BBC Inside Science
Coronavirus: The types of vaccine; How the UK is scaling up vaccine production
Thursday, 10 September
Vaccination has eradicated smallpox, a disease that decimated populations through the 20th century. Polio is almost gone too, and measles is no longer the pervasive childhood threat it once was. It’s clear that vaccination is our best tool to halt the threat of SARS CoV 2, and allow the return to a less restricted way of life. But it takes time to develop and test vaccines although the technologies used to create them have moved on significantly over the last few decades.
Professor Jonathan Ball, a virologist at Nottingham University, talks Adam Rutherford through the several types of vaccine that are being explored in the effort to stop the coronavirus pandemic, and how they work. These include live attenuated virus vaccines that are genetically modified to appear to be SARS CoV 2 to the immune system, and RNA subunit vaccines that trick the body into recognising the virus. He discusses the way different vaccines work against disease, and how they trigger different types of immune response.
Before a vaccine is approved for general use it has to pass through three trial phases, and Jonathan discusses the vaccines that are already going through phase 2 and 3 in the UK.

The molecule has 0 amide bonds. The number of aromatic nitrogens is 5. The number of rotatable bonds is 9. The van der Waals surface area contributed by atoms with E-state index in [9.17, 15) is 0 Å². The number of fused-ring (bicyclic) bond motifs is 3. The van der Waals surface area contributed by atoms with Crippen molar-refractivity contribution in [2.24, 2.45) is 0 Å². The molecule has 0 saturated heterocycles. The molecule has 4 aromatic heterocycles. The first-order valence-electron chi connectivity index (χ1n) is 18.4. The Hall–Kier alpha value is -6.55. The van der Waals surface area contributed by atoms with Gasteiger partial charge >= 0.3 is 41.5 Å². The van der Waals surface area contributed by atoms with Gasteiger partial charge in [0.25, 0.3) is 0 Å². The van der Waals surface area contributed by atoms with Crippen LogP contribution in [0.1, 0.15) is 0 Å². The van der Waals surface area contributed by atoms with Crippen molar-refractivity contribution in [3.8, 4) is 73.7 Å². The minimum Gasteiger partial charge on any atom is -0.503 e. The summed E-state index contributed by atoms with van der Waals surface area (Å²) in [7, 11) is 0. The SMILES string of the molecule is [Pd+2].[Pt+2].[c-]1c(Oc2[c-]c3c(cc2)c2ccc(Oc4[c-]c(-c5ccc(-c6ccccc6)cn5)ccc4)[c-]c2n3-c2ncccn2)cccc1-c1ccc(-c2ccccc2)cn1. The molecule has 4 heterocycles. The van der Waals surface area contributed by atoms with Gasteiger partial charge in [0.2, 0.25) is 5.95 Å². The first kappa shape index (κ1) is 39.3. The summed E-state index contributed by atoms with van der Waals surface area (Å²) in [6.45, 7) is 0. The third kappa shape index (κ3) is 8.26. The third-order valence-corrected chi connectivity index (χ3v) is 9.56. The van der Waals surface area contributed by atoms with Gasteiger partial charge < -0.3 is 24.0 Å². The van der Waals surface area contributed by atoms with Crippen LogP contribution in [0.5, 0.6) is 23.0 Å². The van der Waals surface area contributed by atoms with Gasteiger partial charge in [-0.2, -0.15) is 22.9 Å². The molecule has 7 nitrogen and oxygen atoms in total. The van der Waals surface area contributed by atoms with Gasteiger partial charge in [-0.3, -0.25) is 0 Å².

If and when a vaccine gets approved, it needs to be produced to exacting standards and in quantities great enough to immunise the whole population. The UK Vaccine Manufacturing Taskforce was set up in May to coordinate the effort to make a vaccine. Steve Bagshaw, part of the Taskforce, explains that some vaccines have already been produced around the UK, prior to clinical approval in an effort to ensure that any approved vaccine is ready to be distributed as fast as possible to those at risk. This is unprecedented, and means the pathway to vaccine distribution could be faster than any that have gone before.
Presented by Adam Rutherford
Produced by Fiona Roberts and Rory Galloway